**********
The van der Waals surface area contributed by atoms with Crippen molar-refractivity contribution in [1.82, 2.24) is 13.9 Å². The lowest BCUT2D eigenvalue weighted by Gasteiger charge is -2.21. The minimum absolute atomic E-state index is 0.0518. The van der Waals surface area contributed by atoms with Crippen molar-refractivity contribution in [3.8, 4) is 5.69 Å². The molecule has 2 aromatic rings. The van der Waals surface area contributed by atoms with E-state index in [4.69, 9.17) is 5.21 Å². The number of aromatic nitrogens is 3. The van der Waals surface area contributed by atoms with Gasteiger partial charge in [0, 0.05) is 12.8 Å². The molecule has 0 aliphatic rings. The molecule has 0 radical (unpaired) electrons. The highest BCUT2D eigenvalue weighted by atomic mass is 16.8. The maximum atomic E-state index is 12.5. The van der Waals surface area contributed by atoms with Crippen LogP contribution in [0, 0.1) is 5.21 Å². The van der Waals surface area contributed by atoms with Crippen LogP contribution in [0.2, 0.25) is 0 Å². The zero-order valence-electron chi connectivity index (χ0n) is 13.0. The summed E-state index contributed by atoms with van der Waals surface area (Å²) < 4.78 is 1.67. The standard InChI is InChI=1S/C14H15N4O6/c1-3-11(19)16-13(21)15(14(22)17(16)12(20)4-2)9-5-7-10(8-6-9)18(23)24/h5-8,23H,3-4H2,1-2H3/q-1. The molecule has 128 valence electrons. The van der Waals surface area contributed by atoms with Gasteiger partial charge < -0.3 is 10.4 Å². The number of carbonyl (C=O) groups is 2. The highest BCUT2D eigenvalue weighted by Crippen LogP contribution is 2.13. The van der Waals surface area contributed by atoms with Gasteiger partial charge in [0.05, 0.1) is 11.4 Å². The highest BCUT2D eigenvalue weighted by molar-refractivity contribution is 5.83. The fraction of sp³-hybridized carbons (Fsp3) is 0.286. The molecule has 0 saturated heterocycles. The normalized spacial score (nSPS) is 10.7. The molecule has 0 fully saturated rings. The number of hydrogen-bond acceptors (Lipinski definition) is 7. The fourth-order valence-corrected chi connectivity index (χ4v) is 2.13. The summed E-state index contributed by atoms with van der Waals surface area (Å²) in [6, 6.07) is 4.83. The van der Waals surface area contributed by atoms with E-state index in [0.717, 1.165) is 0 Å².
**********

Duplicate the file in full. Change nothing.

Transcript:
The van der Waals surface area contributed by atoms with Crippen molar-refractivity contribution in [1.82, 2.24) is 13.9 Å². The lowest BCUT2D eigenvalue weighted by Gasteiger charge is -2.21. The minimum absolute atomic E-state index is 0.0518. The van der Waals surface area contributed by atoms with Crippen molar-refractivity contribution in [3.8, 4) is 5.69 Å². The molecule has 2 aromatic rings. The van der Waals surface area contributed by atoms with E-state index in [4.69, 9.17) is 5.21 Å². The number of aromatic nitrogens is 3. The van der Waals surface area contributed by atoms with Gasteiger partial charge in [0, 0.05) is 12.8 Å². The molecule has 0 aliphatic rings. The molecule has 0 radical (unpaired) electrons. The highest BCUT2D eigenvalue weighted by atomic mass is 16.8. The maximum atomic E-state index is 12.5. The van der Waals surface area contributed by atoms with Crippen LogP contribution in [0, 0.1) is 5.21 Å². The van der Waals surface area contributed by atoms with Crippen LogP contribution in [0.2, 0.25) is 0 Å². The zero-order valence-electron chi connectivity index (χ0n) is 13.0. The summed E-state index contributed by atoms with van der Waals surface area (Å²) < 4.78 is 1.67. The standard InChI is InChI=1S/C14H15N4O6/c1-3-11(19)16-13(21)15(14(22)17(16)12(20)4-2)9-5-7-10(8-6-9)18(23)24/h5-8,23H,3-4H2,1-2H3/q-1. The molecule has 128 valence electrons. The van der Waals surface area contributed by atoms with Gasteiger partial charge < -0.3 is 10.4 Å². The number of carbonyl (C=O) groups is 2. The highest BCUT2D eigenvalue weighted by Crippen LogP contribution is 2.13. The van der Waals surface area contributed by atoms with Gasteiger partial charge in [0.05, 0.1) is 11.4 Å². The highest BCUT2D eigenvalue weighted by molar-refractivity contribution is 5.83. The fraction of sp³-hybridized carbons (Fsp3) is 0.286. The molecule has 0 saturated heterocycles. The normalized spacial score (nSPS) is 10.7. The molecule has 0 fully saturated rings. The number of hydrogen-bond acceptors (Lipinski definition) is 7. The fourth-order valence-corrected chi connectivity index (χ4v) is 2.13. The summed E-state index contributed by atoms with van der Waals surface area (Å²) in [6, 6.07) is 4.83. The van der Waals surface area contributed by atoms with E-state index in [0.717, 1.165) is 0 Å².